In the neverending quest by the invisible guiding hand of Kapitalism to totally destroy one of the most beautiful places on Earth, West Virginia,the fine foax of the coal mining industry have created their greatest monstrosity to date, the hilltopping strip mine.

The quaint image of men in hardhats riding an elevator into the coal mine is just that, quaint (but for a couple of great films that capture the feeling of that time and place, see Matewan and October Sky). All the best seams in WV have been mined out. A very large amount of this country's electrical power is supplied by coal buring powerplants, and West Virginia must now compete with cheap strip mined coal from the American West (torn out of the ground in other places like Montana and Wyoming.)The way they are cost-effectively (from a dollar perspective) getting at the last remaining coal is by the hill topping process

In the folded sedimentary mountains of the Appalachia, you can get to a seam of coal by blasting the top of the hill off with high-explosives and the carting away the rubble. You scoop out the coal with highly automated excavators and dump it into nearby trains via a coal tipple

Perhaps you're wondering right now, "Gosh, the whole top of a hill, that sounds like a lot of rubble. Where does it all go?" This is an excellent question. In the case of the lax ecological enforcement of the State of West Virginia, you can just dump it in the bottom of a nearby draw or hollow.

The Appalachians are wet. If you poke a hole in the ground with a stick, water will basically run out of it. Roads are always getting potholed as the result of springs trapped beneath the road surface eroding away the roadbed. At the bottom of every draw or hollow is a creek. They are the bedrock of the entire Appalachian ecosystem. If you drop several million metric tons of mine waste into the bottom a hollow, you're going to dam the creek. You alter watersheds, change the pH of the water, you name it. You shoot the works straight to hell.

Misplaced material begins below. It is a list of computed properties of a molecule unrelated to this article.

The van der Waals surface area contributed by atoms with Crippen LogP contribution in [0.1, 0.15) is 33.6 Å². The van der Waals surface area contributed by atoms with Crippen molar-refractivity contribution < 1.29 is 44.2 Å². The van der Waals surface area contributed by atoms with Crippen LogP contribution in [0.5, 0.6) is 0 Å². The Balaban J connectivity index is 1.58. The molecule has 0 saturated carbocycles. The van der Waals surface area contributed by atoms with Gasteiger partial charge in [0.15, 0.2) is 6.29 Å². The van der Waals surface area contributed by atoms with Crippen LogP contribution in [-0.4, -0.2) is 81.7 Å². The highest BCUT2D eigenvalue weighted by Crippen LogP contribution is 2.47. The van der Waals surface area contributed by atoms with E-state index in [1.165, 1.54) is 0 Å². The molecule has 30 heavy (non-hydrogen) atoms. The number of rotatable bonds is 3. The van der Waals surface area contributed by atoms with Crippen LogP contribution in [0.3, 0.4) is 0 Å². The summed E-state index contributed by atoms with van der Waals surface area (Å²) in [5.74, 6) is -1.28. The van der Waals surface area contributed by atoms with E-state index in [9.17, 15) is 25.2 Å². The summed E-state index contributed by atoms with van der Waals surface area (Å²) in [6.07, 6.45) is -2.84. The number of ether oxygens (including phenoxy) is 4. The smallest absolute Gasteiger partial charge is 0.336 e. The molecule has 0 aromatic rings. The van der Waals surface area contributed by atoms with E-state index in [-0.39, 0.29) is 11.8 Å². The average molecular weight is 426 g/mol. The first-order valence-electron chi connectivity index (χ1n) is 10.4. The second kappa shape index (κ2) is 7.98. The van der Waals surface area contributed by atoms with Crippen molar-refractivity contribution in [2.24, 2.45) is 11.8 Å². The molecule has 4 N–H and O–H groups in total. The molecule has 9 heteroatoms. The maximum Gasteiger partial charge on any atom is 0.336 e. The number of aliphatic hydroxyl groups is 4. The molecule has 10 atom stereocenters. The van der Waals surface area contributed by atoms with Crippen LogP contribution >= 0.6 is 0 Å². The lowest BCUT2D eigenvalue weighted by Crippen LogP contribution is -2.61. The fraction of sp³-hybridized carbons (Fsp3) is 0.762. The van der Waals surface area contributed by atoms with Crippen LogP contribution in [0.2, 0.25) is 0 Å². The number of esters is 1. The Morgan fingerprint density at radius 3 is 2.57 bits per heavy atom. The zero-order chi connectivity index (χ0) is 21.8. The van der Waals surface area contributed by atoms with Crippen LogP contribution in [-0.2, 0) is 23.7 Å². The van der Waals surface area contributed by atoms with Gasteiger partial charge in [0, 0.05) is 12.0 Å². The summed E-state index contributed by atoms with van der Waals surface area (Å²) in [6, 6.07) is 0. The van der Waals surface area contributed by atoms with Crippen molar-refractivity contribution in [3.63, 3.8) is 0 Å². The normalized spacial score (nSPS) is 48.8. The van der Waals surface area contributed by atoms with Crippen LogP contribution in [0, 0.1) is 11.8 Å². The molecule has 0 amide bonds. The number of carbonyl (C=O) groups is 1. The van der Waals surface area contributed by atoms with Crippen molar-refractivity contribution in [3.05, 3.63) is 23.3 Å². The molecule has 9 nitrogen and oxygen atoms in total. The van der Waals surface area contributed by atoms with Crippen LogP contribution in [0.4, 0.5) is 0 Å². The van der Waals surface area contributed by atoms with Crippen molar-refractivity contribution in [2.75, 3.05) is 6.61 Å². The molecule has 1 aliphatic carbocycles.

And there's the obvious - THE MOUNTAIN HAS HAD ITS TOP BLOWN OFF! What was once a verdant, treetopped peak, a place where cool winds crested the ridgeline is now a smoking hole in the ground. A gaping wound in the face of Earth, waiting for erosion to make the damage all the worse.

And the Union, the one power in the state that could stand up to the coal lobby, has gone to dark side - operating in open collusion with the mine interests to keep a few (very few) mine jobs. In the meantime, the one truly irreplaceable resource of the state, its awesome physical beauty and quiet verdantcy is slowly being destroyed forever.It's like burning a Rembrandt or Picasso in the fireplace because it gets cold one night and you don't have any firewood.

It is as if They sat down and said, "Guys, we're running out of ways to screw the decent working people of West Virginia. We really need to come up with a showstopper before we pull out and move on."

If I think about it too long, I get so angry I could kill somebody.

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